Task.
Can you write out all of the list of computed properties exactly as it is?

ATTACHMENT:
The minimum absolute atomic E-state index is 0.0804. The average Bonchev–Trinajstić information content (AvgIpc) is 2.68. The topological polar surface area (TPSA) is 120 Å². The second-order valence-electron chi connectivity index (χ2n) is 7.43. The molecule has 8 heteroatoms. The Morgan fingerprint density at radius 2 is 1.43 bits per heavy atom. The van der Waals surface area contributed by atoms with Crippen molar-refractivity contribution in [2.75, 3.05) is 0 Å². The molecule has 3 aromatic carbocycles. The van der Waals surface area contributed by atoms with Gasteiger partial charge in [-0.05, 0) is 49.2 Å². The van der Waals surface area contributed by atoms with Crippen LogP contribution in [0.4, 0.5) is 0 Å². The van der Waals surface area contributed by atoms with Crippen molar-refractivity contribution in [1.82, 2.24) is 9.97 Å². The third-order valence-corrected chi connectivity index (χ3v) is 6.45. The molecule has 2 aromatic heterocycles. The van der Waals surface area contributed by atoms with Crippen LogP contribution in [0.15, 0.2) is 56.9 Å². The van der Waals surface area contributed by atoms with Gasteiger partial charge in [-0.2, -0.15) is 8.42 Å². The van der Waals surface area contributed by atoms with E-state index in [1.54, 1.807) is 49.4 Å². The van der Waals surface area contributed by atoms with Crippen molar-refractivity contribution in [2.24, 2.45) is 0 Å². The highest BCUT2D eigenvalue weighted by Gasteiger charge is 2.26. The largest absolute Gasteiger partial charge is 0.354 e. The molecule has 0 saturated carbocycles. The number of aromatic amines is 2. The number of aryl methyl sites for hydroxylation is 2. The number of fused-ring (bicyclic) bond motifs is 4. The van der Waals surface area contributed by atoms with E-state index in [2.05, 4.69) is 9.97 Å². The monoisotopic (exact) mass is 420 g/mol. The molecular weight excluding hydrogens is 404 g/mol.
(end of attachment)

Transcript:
The minimum absolute atomic E-state index is 0.0804. The average Bonchev–Trinajstić information content (AvgIpc) is 2.68. The topological polar surface area (TPSA) is 120 Å². The second-order valence-electron chi connectivity index (χ2n) is 7.43. The molecule has 8 heteroatoms. The Morgan fingerprint density at radius 2 is 1.43 bits per heavy atom. The van der Waals surface area contributed by atoms with Crippen molar-refractivity contribution in [2.75, 3.05) is 0 Å². The molecule has 3 aromatic carbocycles. The van der Waals surface area contributed by atoms with Gasteiger partial charge in [-0.05, 0) is 49.2 Å². The van der Waals surface area contributed by atoms with Crippen LogP contribution in [0.4, 0.5) is 0 Å². The van der Waals surface area contributed by atoms with Crippen molar-refractivity contribution in [1.82, 2.24) is 9.97 Å². The third-order valence-corrected chi connectivity index (χ3v) is 6.45. The molecule has 2 aromatic heterocycles. The van der Waals surface area contributed by atoms with Crippen LogP contribution in [0.15, 0.2) is 56.9 Å². The van der Waals surface area contributed by atoms with Gasteiger partial charge in [-0.2, -0.15) is 8.42 Å². The van der Waals surface area contributed by atoms with E-state index in [1.54, 1.807) is 49.4 Å². The van der Waals surface area contributed by atoms with Crippen molar-refractivity contribution in [2.24, 2.45) is 0 Å². The highest BCUT2D eigenvalue weighted by Gasteiger charge is 2.26. The largest absolute Gasteiger partial charge is 0.354 e. The molecule has 0 saturated carbocycles. The number of aromatic amines is 2. The number of aryl methyl sites for hydroxylation is 2. The number of fused-ring (bicyclic) bond motifs is 4. The van der Waals surface area contributed by atoms with E-state index in [2.05, 4.69) is 9.97 Å². The monoisotopic (exact) mass is 420 g/mol. The molecular weight excluding hydrogens is 404 g/mol.